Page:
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Citation Help: Get Started

Introduction to citation and guidance for specific citation styles.

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What is Citation and Why Do We Do It?

  • Citations give authors their due credit. We cite to avoid plagiarism - nothing is worse to an author than discovering their hard work has been stolen and claimed as original by someone else. 
  • Citations are necessary in order to assure that the next person would be able to access the same information through different means. Webpages expire, books and articles get lost, photographs and films degrade.
  • Citing is also important for credibility and building on research. You may have a good idea, but simply stating it does not make it true or believable. Give your ideas validity and support by citing established authors.

Text reused and slightly altered from  Why Cite? by the University of Michigan Library is licensed under CC BY 4.0.

When to Cite

You must document:

  1. Direct quotations (these are the author’s exact words and must be in quotation marks)
  2. Ideas, opinions, insights, or conclusions of another even if you paraphrase that person’s wording
  3. Information that is not well known or is open to dispute
  4. Tables, graphs, charts, or statistics taken from another source.

You do not need to document:

  1. Common knowledge
  2. Your own original ideas, opinions, insights, or conclusions.

Following the above guidelines, a paper on John F. Kennedy would not need to document that he was elected President in 1960; however, your summary of a historian’s analysis of his performance as President would need to be cited.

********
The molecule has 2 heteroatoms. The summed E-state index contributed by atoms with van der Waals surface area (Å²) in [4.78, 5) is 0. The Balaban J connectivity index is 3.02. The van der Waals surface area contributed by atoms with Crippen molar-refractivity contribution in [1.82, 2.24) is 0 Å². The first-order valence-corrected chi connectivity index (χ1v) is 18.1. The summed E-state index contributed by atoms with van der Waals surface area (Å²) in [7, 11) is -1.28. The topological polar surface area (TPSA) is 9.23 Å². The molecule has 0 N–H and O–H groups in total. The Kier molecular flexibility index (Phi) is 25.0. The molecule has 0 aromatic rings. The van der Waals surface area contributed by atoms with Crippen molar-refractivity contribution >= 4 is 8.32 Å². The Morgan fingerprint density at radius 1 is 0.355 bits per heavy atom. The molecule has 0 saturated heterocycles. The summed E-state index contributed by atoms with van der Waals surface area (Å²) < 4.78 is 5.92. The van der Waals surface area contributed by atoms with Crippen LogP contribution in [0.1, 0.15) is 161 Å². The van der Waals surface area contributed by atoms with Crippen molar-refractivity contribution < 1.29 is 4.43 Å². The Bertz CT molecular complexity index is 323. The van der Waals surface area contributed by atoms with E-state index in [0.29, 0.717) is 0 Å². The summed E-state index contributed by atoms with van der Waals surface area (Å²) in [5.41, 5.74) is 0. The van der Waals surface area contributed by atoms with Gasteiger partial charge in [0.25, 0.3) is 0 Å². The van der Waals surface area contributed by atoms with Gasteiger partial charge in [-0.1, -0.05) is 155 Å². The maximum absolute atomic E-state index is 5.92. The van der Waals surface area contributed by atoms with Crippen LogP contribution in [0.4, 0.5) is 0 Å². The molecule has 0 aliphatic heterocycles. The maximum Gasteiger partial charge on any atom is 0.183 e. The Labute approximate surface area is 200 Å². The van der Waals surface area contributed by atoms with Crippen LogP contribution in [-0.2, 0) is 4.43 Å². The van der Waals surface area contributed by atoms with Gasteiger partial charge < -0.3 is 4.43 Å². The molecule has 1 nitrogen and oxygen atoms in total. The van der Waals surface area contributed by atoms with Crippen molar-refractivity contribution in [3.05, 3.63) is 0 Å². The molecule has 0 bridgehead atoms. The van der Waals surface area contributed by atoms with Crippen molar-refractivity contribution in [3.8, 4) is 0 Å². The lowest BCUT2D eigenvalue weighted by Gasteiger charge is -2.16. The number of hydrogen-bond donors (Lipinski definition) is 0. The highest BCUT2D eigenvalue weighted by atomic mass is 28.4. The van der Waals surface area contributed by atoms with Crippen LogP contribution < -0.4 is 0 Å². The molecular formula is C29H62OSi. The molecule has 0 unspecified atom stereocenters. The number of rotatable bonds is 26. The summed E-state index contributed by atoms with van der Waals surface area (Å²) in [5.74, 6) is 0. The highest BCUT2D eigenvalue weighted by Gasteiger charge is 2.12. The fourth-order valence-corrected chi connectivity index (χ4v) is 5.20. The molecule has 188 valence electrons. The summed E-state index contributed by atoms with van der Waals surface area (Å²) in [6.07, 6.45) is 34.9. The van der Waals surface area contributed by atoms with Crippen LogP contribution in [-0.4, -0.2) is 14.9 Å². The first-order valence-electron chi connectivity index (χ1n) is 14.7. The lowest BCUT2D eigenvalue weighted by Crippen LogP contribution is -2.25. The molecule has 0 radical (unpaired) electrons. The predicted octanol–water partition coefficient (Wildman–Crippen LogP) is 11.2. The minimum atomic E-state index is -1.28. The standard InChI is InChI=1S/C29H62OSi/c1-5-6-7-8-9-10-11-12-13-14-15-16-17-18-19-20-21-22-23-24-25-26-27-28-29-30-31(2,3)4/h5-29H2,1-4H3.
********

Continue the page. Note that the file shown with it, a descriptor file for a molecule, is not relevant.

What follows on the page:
These guidelines apply to information from any type of source, including websites and other digital resources.

Text reused and slightly altered from When to Cite: Tips for Avoiding Plagiarism by University of South Florida Libraries.

Helpful Definitions

Citation:

  • The basic information necessary to locate a work.
    The style (e.g. MLA, APA) dictates the order and format of the information, but the
    basic elements necessary such as title, author, publication date and so on are generally universal.

In-text Citation:

  • An attribution to quoted or summarized material used within the text of the paper.
    Contains a limited amount of information which varies by style.

Bibliography:

  • List of all the citations referred to in your paper, usually at the end of the paper.
    MLA calls it a Works Cited page, while APA calls it References.

Annotated Bibliography:

  • List of the citations along with a brief summary and evaluation of each work.

Helpful Definitions by the University of Michigan Libraries is licensed under CC BY 4.0.

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